Thursday, July 28, 2011

Metro Page Rant

Was it just my mood, or was there an unusual number of rant-worthy stories in the Metro section of today's Star Tribune?

1. It's not that I'm not glad police caught two people who broke into several cars in Minneapolis over the past few months. But why did it take breaking into a car that belongs to an FBI agent to get some action on the case?

Within six hours of the break-in to the agent's SUV, police had tracked down one of the thieves after she used a credit card taken in the theft. Now, if she was stupid enough to use a credit card from a car where she also stole a gun, FBI ID card and badge, she obviously would have used credit cards from earlier thefts. But no one went out of their way to track those cards down.

Any regular citizen who reports a car break-in is left with the feeling that there's almost no reason to report it, since no action will be taken. But if someone on the right side of the thin blue line is the victim, watch out thieves -- you'll be caught.

2. Reporter James Walsh's notebook column tells about ATM "skimmers" -- gizmos that can be attached to ATMs to intercept account numbers and PINs so crooks can raid your bank account. Readers are advised to "Inspect the ATM, gas pump or credit card reader before using it. Look for anything loose, crooked or damaged. Look for scratches or tape residue."

Well, I'm sorry, but that's just stupid. If the skimmers are so easy to spot, why don't the people who own or manage the machines spot them? ATMs are visited daily by armored car drivers, and gas pumps are managed by people who work only yards away. Many ATMs are also watched by cameras. If anyone in power cared about the problem, it would be solved instead of becoming yet another "scary world" cautionary tale.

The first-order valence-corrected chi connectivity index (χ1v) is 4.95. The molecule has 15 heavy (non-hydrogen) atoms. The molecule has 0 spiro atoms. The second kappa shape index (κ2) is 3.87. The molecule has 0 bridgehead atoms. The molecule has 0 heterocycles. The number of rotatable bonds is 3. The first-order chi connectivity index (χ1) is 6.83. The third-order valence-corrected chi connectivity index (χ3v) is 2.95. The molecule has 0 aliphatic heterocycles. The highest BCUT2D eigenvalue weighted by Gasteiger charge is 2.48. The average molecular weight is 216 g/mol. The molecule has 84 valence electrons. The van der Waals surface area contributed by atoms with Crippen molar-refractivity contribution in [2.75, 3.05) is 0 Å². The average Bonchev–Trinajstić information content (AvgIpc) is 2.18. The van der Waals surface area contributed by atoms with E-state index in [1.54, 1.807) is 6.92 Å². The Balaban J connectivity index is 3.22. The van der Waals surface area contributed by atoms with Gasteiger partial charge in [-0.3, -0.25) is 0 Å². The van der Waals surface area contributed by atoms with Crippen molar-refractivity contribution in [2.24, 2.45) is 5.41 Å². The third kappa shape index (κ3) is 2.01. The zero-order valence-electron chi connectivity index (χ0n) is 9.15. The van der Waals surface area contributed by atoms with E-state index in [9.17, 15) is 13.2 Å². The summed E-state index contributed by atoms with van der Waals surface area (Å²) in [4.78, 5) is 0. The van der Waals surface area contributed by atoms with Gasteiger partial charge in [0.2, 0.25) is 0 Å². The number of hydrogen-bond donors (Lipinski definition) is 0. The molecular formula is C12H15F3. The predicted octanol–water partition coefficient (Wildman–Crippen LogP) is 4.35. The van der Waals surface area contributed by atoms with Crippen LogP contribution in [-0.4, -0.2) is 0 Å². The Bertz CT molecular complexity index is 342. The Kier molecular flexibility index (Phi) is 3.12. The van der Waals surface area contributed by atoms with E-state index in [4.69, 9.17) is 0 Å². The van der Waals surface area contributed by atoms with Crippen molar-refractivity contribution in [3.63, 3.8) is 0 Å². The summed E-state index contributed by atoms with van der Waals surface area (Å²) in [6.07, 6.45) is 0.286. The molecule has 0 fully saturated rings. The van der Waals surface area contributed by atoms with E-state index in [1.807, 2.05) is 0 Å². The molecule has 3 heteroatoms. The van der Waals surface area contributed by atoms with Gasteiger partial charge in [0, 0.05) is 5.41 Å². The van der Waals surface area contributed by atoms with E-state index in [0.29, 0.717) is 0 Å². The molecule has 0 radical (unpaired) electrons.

3. The Strib's whistleblower, Jane Friedmann, presented a letter from a reader telling how he had submitted many résumés for IT jobs at a "certain large company" and gotten only rapid rejections, despite the fact that he was completely qualified for the jobs. So he did an experiment: The next résumé he sent omitted his 17 earliest years of employment, as well as the dates of his undergraduate and graduate degrees. Without those bits of information, it would be impossible to tell his age, which is 55. This time, the rejection was not immediate (though he still did not get an interview).

It's hard to believe this type of age discrimination doesn't happen all the time.

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